Post by The Todal Post by Norman Wells Post by The Todal Post by Incubus Post by Dan S. MacAbre Post by MM
Increasingly, I read about the "reign of terror" now under way in
Number 10 since Dominic Cummings took over as Johnson's "assistant",
You're probably reading something a bit histrionic; but it's true that
these 'enforcers' have a reputation for toughness. :-)
Post by MM
Is Dom becoming too big for his unelected boots? And what do Brexiters
say now about the sovereignty of Parliament to which Cummings has not
been elected, but is calling most of the shots? Or is a coup taking
place before our very eyes?
Are a PM's 'advisers' ever elected? Just curious, but I'm guessing the
answer is 'rarely'.
It's fascinating how Remoaners tie themselves in knots trying to present
concerns about democracy and the electorate when their overriding concern is to
overturn a democratic referendum where the electorate were given a say.
The electorate never voted for a No Deal Brexit.
It was always clear from the Leave publicity material that we would
only leave when we had a deal.
It's fascinating how Leave supporters prefer to brush that under the
carpet and pretend that "leave without a deal" somehow trumps "wait
until we have a deal".
Actually, this is what we were told in the government leaflet pushed
"What happens if we leave?
"Voting to leave the EU would create years of uncertainty and
potential economic disruption. This would reduce investment and cost
"The government judges it could result in 10 years or more of
uncertainty as the UK unpicks our relationship with the EU and
renegotiates new arrangements with the EU and over 50 other countries
around the world.
"Some argue that we could strike a good deal quickly with the EU
because they want to keep access to our market.
"But the government’s judgement is that it would be much harder than that"
It's absolutely clear from the leaflet that the government anticipated
leaving the EU would be with no deal. The above would just not be
true or necessary if we had a deal.
No it isn't.
It can equally be interpreted in a more sensible way - that we wouldn't
be leaving either the day after the referendum or even a few years after
that, but only when all the "relationships" had been unpicked and a good
deal had been struck.
The people voted on the basis that 'the government will implement what
you decide', not the government will prvaricate interminably.
Post by The Todal
The decision to authorise service of Article 50 notice was rash, hasty
and an attempt to look strong and stable.
Well, that's *Parliament* for you. *Parliament* voted overwhwelmingly,
by 498 votes to 114, to trigger Article 50. Before Article 50 was
triggered, there was nothing for the EU to negotiate. We hadn't
notified our intention to leave.
Article 50 prescribes the negotiations that *follow* such a
notification. They cannot precede it.
Post by The Todal
As most sensible people would
now say, it was daft to serve Article 50 notice until the Commons had
decided what sort of deal it should be trying to achieve with the EU,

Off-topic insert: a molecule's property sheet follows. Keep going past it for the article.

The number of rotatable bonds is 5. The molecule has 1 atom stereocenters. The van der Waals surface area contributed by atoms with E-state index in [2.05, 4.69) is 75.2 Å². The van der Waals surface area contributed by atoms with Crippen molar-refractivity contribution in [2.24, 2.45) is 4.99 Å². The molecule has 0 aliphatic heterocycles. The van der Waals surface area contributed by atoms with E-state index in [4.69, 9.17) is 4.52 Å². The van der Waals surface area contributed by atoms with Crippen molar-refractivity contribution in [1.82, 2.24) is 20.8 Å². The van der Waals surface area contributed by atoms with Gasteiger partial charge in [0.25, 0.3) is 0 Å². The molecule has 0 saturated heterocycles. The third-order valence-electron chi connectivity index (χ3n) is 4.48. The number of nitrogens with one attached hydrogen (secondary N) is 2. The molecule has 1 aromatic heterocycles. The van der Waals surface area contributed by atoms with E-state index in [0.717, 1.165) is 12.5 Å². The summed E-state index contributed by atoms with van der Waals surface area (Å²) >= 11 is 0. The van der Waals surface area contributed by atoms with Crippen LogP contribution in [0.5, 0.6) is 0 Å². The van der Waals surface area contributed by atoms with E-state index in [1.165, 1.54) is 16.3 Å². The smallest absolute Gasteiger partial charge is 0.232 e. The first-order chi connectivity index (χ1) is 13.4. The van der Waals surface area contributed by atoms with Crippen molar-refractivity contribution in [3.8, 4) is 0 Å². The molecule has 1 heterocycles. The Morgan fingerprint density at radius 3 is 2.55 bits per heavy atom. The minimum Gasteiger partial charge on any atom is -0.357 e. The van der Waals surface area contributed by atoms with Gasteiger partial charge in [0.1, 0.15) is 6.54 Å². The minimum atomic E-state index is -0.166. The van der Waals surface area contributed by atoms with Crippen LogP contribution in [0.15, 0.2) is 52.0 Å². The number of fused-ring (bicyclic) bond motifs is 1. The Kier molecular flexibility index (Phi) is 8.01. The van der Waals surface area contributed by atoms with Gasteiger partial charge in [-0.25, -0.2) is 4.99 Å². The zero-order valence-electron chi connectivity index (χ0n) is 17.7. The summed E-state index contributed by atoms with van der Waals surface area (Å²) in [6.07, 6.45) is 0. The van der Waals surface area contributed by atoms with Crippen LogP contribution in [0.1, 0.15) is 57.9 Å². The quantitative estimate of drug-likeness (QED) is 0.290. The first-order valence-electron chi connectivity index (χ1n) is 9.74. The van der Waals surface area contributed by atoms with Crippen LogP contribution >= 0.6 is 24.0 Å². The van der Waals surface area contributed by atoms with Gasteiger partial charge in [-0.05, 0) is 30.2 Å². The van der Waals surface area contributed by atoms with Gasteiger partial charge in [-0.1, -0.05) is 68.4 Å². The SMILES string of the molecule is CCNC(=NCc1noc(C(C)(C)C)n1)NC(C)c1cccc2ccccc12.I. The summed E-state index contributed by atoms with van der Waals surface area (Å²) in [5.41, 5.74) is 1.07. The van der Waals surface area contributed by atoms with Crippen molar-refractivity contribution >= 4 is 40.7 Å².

irrespective of whether the EU would be willing to grant that deal.
That would be negotiating in public and setting out our bottom lines.
No-one with any sense does that for the other side to see. It's
Post by The Todal
Mrs May and her huge team of civil servants made important assumptions about
what sort of deal would please the Commons. It was a great surprise to
Mrs May when the Commons refused to pass her deal.
Can't argue with that, but the negotiations had to be carried out by
someone. The Commons as a whole can't negotiate, so it had to delegate.
And who better to delegate it to than the UK government and in turn
its selected negotiators?
Properly structured, the negotiators should have had full and
irrevocable authority to finalise the deal. You don't negotiate with
the monkey if the organ grinder can just waltz in at the end and say no
after all the painful concessions have been made. But it wasn't
structured that way. Parliament was given the role of the organ
grinder, and has decided to play it. It was always a possibility.
Most people, I think, are happy that Mrs May's deal is a dead duck.
Apart from the EU of course who think we should honour it and think it
rather disreputable that we're not going to. But it was all in the
rules, so they can't really complain.
If the EU wants a deal, it will have to re-open negotiations on the
Withdrawal Agreement, and it too will have to second guess what
Parliament might approve, just as Mrs May did and got wrong.
Good luck with that I say.
Post by The Todal Post by Norman Wells
Despite all the dire warnings from the government, the people still
voted to leave. It follows that they voted to leave if necessary with
Nobody voted to leave with no deal. It wasn't on the ballot paper. Both
sides were predicting that a deal would have to be made.
It takes two to negotiate a deal. If one party is intransigent and
inflexible then it's always possible no deal will be achieved. But it
comes back to this - Article 50 had to be triggered before negotiations
could start, and Article 50 prescribes the time frame for those
negotiations. If no deal can be reached within the defined time frame,
then it's leaving with no deal.
That doesn't preclude future negotiations on trade or anything else. In
fact, necessity might even speed them up.